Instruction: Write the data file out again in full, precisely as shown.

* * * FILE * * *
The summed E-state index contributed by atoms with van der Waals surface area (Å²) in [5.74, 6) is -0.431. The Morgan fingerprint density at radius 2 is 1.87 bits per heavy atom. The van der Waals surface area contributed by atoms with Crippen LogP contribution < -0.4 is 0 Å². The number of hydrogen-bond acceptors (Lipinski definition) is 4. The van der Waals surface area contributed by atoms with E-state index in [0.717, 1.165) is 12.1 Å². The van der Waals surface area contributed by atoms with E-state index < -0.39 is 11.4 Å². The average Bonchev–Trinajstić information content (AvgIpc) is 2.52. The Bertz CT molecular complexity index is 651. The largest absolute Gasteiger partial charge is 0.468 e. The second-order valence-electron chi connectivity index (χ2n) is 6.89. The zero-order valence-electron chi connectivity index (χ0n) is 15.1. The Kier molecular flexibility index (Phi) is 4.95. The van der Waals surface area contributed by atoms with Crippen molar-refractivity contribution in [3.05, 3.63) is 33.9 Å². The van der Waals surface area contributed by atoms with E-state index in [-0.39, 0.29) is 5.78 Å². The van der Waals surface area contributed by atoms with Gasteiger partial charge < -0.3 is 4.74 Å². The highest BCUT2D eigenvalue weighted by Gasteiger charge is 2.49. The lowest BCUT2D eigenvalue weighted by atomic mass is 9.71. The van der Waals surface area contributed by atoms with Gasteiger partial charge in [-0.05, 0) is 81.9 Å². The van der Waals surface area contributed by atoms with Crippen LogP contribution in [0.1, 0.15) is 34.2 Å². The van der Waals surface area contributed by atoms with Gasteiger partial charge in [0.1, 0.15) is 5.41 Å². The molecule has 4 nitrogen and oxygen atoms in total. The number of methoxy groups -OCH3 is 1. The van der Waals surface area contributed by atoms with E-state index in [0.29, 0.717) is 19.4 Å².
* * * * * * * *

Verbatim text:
The summed E-state index contributed by atoms with van der Waals surface area (Å²) in [5.74, 6) is -0.431. The Morgan fingerprint density at radius 2 is 1.87 bits per heavy atom. The van der Waals surface area contributed by atoms with Crippen LogP contribution < -0.4 is 0 Å². The number of hydrogen-bond acceptors (Lipinski definition) is 4. The van der Waals surface area contributed by atoms with E-state index in [0.717, 1.165) is 12.1 Å². The van der Waals surface area contributed by atoms with E-state index < -0.39 is 11.4 Å². The average Bonchev–Trinajstić information content (AvgIpc) is 2.52. The Bertz CT molecular complexity index is 651. The largest absolute Gasteiger partial charge is 0.468 e. The second-order valence-electron chi connectivity index (χ2n) is 6.89. The zero-order valence-electron chi connectivity index (χ0n) is 15.1. The Kier molecular flexibility index (Phi) is 4.95. The van der Waals surface area contributed by atoms with Crippen molar-refractivity contribution in [3.05, 3.63) is 33.9 Å². The van der Waals surface area contributed by atoms with E-state index in [-0.39, 0.29) is 5.78 Å². The van der Waals surface area contributed by atoms with Gasteiger partial charge < -0.3 is 4.74 Å². The highest BCUT2D eigenvalue weighted by Gasteiger charge is 2.49. The lowest BCUT2D eigenvalue weighted by atomic mass is 9.71. The van der Waals surface area contributed by atoms with Gasteiger partial charge in [-0.05, 0) is 81.9 Å². The van der Waals surface area contributed by atoms with Crippen LogP contribution in [0.1, 0.15) is 34.2 Å². The van der Waals surface area contributed by atoms with Gasteiger partial charge in [0.1, 0.15) is 5.41 Å². The molecule has 4 nitrogen and oxygen atoms in total. The number of methoxy groups -OCH3 is 1. The van der Waals surface area contributed by atoms with E-state index in [0.29, 0.717) is 19.4 Å².